The marine weather forecast seemed good enough for mid or late December, when the oceangoing tug Aiviq began towing the cumbersome giant oil drilling platform Kulluk out of Dutch Harbor on the eve of the Winter Solstice:
The Kulluk left Dutch Harbor, a staging port for Shell, the afternoon of Dec. 21 under tow by the Aiviq, headed to the Seattle area for off-season maintenance. The weather forecast for the next few days was typical, even a bit tame, for winter along the Aleutian chain and into the Gulf of Alaska: Winds of 17 to 35 mph, seas of 7 to 15 feet.
“Toward Kodiak Island, there was nothing of real significance,” said Sam Albanese, a warning coordination meteorologist for the National Weather Service. “It was a pretty benign forecast.”
But by the afternoon of Dec. 25, the outlook had shifted from a prediction of more gale-force winds to a near storm at sea with winds topping 50 mph, he said.
And that’s what hit the Kulluk and the Aiviq last week.
By Saturday night, the winds were near hurricane force, the Coast Guard said.
As the Kulluk headed to the Lower 48 on Thursday, the tow shackle failed between the drilling rig and its tug — Shell’s Aiviq. A second towline was attached, but later the engines on the Aiviq failed, leaving the two vessels adrift at sea. The 266-foot diameter Kulluk has no propulsion system of its own.
Another ship, the Coast Guard’s 282-foot cutter Alex Haley, was dispatched to reconnect the towline. However, 35-foot seas and 40-mph winds, coupled with the size of the vessels, caused the towline to disconnect, and the Haley retreated to Kodiak for repairs. On Sunday, the Kulluk’s 18-person crew was evacuated.
Then, after dispatching yet another ship — the Prince William Sound-based Alert tug — the Kulluk was reconnected to its tow vessels early Monday. Later Monday morning, the Aiviq tug also re-established its connection to the Kulluk about 19 miles southeast of Kodiak Island, but lost its link later in the day.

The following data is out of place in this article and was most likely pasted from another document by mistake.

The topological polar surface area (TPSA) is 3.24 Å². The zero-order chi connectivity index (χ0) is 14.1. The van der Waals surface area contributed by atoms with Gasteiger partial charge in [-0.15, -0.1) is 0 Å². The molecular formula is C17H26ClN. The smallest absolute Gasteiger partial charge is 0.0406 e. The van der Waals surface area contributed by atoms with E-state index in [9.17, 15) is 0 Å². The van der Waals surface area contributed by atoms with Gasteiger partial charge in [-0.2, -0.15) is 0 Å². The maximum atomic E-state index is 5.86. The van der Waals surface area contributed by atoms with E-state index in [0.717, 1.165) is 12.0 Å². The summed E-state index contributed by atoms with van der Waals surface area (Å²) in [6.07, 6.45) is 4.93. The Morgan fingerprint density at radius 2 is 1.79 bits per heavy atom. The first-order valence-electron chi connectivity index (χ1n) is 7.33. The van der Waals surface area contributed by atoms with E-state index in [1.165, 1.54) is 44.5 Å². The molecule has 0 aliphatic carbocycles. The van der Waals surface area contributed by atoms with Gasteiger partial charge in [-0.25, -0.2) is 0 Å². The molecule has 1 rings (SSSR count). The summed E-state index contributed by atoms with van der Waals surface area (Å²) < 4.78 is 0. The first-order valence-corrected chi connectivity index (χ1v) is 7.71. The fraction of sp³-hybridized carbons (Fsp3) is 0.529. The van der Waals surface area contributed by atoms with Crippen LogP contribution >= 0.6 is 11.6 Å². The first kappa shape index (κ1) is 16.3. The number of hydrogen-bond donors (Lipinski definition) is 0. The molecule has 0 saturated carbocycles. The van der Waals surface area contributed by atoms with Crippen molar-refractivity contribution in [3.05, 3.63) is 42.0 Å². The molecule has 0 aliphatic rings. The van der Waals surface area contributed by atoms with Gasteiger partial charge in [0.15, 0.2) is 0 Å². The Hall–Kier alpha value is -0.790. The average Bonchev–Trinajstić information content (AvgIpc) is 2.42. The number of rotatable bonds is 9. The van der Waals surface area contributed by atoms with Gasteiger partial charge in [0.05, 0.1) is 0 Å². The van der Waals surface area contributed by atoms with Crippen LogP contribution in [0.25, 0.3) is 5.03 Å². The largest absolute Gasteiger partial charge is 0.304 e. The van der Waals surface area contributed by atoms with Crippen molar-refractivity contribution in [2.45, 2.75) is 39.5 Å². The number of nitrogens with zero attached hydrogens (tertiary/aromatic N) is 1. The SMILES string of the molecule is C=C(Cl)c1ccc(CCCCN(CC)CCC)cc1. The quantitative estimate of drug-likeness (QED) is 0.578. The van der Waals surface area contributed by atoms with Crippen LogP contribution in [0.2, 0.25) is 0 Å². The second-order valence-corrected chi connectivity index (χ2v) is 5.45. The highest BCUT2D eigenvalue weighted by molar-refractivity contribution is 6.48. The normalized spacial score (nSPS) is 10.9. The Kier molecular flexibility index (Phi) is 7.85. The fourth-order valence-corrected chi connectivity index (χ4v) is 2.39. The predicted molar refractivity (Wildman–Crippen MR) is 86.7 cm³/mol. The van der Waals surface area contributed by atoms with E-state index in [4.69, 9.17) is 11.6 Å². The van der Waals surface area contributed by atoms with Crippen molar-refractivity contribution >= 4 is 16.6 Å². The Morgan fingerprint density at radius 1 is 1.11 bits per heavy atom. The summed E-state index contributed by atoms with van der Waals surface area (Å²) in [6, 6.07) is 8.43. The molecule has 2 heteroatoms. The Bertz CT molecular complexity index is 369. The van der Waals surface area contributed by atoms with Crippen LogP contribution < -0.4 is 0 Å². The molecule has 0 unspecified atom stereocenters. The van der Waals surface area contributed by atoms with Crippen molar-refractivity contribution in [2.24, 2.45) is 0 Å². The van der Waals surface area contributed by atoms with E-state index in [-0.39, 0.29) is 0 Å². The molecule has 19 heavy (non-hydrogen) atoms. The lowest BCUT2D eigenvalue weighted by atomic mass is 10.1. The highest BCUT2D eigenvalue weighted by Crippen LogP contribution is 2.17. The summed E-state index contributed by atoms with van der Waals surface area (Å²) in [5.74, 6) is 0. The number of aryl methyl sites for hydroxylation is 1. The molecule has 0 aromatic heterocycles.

By Monday evening, the Coast Guard was planning to tow the Kulluk to safe harbor at Port Hobron on the southeast side of Kodiak Island, as well as deploy several technicians on board the Kulluk to inspect the tow lines on the rig.
As the weather worsened, the Alert tug’s crew, which was struggling to tow the Kulluk on its own, was order to separate from the rig. By 9 p.m., the Kulluk was sitting in the surf at rocky Ocean Bay, its draft having run aground.
Over night, Monday-Tuesday, the worst of the present storm seemed to play out, but there is still a large swell coming onshore at the place of the stranding.
Within two hours of the grounding, the so-called Unified Command, comprising Shell Alaska, the U.S. Coast Guard, the Alaska Department of Environmental Conservation and Noble Drilling, held a press notification event at the expanded response headquarters, in Anchorage’s Marriot Hotel. About 250 people are involved in the Anchorage-based efforts. In a conference convened Tuesday at 2:00 local time, again at the Anchorage Marriott, it was claimed that over 500 people are currently involved in facets of the response.
As events have unfolded and been made public Tuesday, there have been several responses from the Alaska environmental community, from the head of the U.S. House Natural Resources Committee, Rep. Ed Markey, but nothing substantive from Alaska’s U.S. Congressional delegation, who have been totally supportive of Shell’s Arctic drilling venture.
This morning Markey said “the accident revealed that ‘drilling expansion could prove disastrous for this sensitive environment.’”